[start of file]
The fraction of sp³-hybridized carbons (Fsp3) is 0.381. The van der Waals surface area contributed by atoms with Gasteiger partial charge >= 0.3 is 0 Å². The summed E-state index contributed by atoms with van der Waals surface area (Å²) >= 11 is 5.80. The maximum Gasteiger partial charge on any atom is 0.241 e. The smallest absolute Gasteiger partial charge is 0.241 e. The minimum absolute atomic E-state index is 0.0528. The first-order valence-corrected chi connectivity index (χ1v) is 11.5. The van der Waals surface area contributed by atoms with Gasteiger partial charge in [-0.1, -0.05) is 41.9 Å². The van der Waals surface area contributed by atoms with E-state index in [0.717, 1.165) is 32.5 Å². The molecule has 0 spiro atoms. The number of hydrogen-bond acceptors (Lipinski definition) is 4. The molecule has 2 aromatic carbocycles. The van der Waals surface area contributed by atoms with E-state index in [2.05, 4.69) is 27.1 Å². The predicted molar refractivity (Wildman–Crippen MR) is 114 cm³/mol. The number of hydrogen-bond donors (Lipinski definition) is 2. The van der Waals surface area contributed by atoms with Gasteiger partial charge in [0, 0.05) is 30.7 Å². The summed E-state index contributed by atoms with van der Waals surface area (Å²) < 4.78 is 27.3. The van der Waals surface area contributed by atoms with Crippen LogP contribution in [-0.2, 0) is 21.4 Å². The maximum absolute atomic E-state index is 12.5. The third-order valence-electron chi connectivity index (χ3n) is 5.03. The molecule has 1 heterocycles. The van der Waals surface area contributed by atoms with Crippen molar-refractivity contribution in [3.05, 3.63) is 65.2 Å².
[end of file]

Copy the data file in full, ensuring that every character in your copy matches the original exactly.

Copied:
The fraction of sp³-hybridized carbons (Fsp3) is 0.381. The van der Waals surface area contributed by atoms with Gasteiger partial charge >= 0.3 is 0 Å². The summed E-state index contributed by atoms with van der Waals surface area (Å²) >= 11 is 5.80. The maximum Gasteiger partial charge on any atom is 0.241 e. The smallest absolute Gasteiger partial charge is 0.241 e. The minimum absolute atomic E-state index is 0.0528. The first-order valence-corrected chi connectivity index (χ1v) is 11.5. The van der Waals surface area contributed by atoms with Gasteiger partial charge in [-0.1, -0.05) is 41.9 Å². The van der Waals surface area contributed by atoms with E-state index in [0.717, 1.165) is 32.5 Å². The molecule has 0 spiro atoms. The number of hydrogen-bond acceptors (Lipinski definition) is 4. The molecule has 2 aromatic carbocycles. The van der Waals surface area contributed by atoms with E-state index in [2.05, 4.69) is 27.1 Å². The predicted molar refractivity (Wildman–Crippen MR) is 114 cm³/mol. The number of hydrogen-bond donors (Lipinski definition) is 2. The van der Waals surface area contributed by atoms with Gasteiger partial charge in [0, 0.05) is 30.7 Å². The summed E-state index contributed by atoms with van der Waals surface area (Å²) < 4.78 is 27.3. The van der Waals surface area contributed by atoms with Crippen LogP contribution in [-0.2, 0) is 21.4 Å². The maximum absolute atomic E-state index is 12.5. The third-order valence-electron chi connectivity index (χ3n) is 5.03. The molecule has 1 heterocycles. The van der Waals surface area contributed by atoms with Crippen molar-refractivity contribution in [3.05, 3.63) is 65.2 Å².